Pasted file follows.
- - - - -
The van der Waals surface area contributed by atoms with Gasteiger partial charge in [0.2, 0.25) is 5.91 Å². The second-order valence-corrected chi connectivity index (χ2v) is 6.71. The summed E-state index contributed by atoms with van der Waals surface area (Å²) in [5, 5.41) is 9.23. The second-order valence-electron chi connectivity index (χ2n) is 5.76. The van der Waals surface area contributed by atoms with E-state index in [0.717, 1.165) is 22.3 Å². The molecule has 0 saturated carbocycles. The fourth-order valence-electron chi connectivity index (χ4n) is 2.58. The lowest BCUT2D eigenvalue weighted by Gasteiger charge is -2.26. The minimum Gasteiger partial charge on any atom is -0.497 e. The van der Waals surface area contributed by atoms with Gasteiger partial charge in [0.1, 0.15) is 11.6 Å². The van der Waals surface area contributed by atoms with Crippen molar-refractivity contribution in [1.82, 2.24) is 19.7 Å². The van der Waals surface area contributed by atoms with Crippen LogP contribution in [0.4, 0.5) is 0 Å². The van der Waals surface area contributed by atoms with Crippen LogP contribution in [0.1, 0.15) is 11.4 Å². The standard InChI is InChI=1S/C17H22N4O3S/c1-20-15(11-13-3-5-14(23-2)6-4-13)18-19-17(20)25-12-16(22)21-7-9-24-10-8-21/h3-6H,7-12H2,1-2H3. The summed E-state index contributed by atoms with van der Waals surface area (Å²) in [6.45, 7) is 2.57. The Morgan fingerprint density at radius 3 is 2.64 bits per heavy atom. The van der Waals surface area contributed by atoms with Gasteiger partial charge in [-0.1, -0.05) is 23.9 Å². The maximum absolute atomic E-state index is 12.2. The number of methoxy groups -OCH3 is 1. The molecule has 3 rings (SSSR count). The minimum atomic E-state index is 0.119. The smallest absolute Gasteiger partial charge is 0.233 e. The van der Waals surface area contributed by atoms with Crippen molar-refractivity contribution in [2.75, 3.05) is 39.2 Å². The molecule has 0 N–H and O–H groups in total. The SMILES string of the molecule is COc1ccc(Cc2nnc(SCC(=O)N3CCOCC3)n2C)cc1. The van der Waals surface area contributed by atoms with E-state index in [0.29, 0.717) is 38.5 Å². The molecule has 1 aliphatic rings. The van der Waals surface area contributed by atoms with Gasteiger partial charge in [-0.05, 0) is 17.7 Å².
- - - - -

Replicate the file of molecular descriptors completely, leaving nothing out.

The van der Waals surface area contributed by atoms with Gasteiger partial charge in [0.2, 0.25) is 5.91 Å². The second-order valence-corrected chi connectivity index (χ2v) is 6.71. The summed E-state index contributed by atoms with van der Waals surface area (Å²) in [5, 5.41) is 9.23. The second-order valence-electron chi connectivity index (χ2n) is 5.76. The van der Waals surface area contributed by atoms with E-state index in [0.717, 1.165) is 22.3 Å². The molecule has 0 saturated carbocycles. The fourth-order valence-electron chi connectivity index (χ4n) is 2.58. The lowest BCUT2D eigenvalue weighted by Gasteiger charge is -2.26. The minimum Gasteiger partial charge on any atom is -0.497 e. The van der Waals surface area contributed by atoms with Gasteiger partial charge in [0.1, 0.15) is 11.6 Å². The van der Waals surface area contributed by atoms with Crippen molar-refractivity contribution in [1.82, 2.24) is 19.7 Å². The van der Waals surface area contributed by atoms with Crippen LogP contribution in [0.4, 0.5) is 0 Å². The van der Waals surface area contributed by atoms with Crippen LogP contribution in [0.1, 0.15) is 11.4 Å². The standard InChI is InChI=1S/C17H22N4O3S/c1-20-15(11-13-3-5-14(23-2)6-4-13)18-19-17(20)25-12-16(22)21-7-9-24-10-8-21/h3-6H,7-12H2,1-2H3. The summed E-state index contributed by atoms with van der Waals surface area (Å²) in [6.45, 7) is 2.57. The Morgan fingerprint density at radius 3 is 2.64 bits per heavy atom. The van der Waals surface area contributed by atoms with Gasteiger partial charge in [-0.1, -0.05) is 23.9 Å². The maximum absolute atomic E-state index is 12.2. The number of methoxy groups -OCH3 is 1. The molecule has 3 rings (SSSR count). The minimum atomic E-state index is 0.119. The smallest absolute Gasteiger partial charge is 0.233 e. The van der Waals surface area contributed by atoms with Crippen molar-refractivity contribution in [2.75, 3.05) is 39.2 Å². The molecule has 0 N–H and O–H groups in total. The SMILES string of the molecule is COc1ccc(Cc2nnc(SCC(=O)N3CCOCC3)n2C)cc1. The van der Waals surface area contributed by atoms with E-state index in [0.29, 0.717) is 38.5 Å². The molecule has 1 aliphatic rings. The van der Waals surface area contributed by atoms with Gasteiger partial charge in [-0.05, 0) is 17.7 Å².